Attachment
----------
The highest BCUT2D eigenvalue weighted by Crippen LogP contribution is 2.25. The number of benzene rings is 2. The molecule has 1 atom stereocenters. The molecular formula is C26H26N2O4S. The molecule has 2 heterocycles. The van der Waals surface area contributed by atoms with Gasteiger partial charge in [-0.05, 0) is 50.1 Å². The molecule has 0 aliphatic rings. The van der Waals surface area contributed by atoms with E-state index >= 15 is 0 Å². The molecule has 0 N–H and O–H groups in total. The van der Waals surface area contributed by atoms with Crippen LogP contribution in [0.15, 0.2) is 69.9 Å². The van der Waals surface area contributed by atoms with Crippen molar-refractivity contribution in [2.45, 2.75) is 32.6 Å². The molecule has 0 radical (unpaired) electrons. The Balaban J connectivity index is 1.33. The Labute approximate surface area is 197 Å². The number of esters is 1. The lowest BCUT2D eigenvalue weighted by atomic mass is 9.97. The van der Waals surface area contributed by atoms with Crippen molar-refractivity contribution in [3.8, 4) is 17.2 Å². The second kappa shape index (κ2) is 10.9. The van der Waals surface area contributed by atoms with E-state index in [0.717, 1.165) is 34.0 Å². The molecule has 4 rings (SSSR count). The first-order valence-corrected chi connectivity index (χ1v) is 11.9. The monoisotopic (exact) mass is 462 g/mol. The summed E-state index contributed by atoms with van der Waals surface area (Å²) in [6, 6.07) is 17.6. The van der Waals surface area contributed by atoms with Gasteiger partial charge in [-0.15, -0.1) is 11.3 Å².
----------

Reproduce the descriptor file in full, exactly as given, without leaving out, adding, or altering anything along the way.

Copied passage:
The highest BCUT2D eigenvalue weighted by Crippen LogP contribution is 2.25. The number of benzene rings is 2. The molecule has 1 atom stereocenters. The molecular formula is C26H26N2O4S. The molecule has 2 heterocycles. The van der Waals surface area contributed by atoms with Gasteiger partial charge in [-0.05, 0) is 50.1 Å². The molecule has 0 aliphatic rings. The van der Waals surface area contributed by atoms with E-state index >= 15 is 0 Å². The molecule has 0 N–H and O–H groups in total. The van der Waals surface area contributed by atoms with Crippen LogP contribution in [0.15, 0.2) is 69.9 Å². The van der Waals surface area contributed by atoms with Crippen molar-refractivity contribution in [2.45, 2.75) is 32.6 Å². The molecule has 0 radical (unpaired) electrons. The Balaban J connectivity index is 1.33. The Labute approximate surface area is 197 Å². The number of esters is 1. The lowest BCUT2D eigenvalue weighted by atomic mass is 9.97. The van der Waals surface area contributed by atoms with Crippen molar-refractivity contribution in [3.8, 4) is 17.2 Å². The second kappa shape index (κ2) is 10.9. The van der Waals surface area contributed by atoms with E-state index in [0.717, 1.165) is 34.0 Å². The molecule has 4 rings (SSSR count). The first-order valence-corrected chi connectivity index (χ1v) is 11.9. The monoisotopic (exact) mass is 462 g/mol. The summed E-state index contributed by atoms with van der Waals surface area (Å²) in [6, 6.07) is 17.6. The van der Waals surface area contributed by atoms with Gasteiger partial charge in [-0.15, -0.1) is 11.3 Å².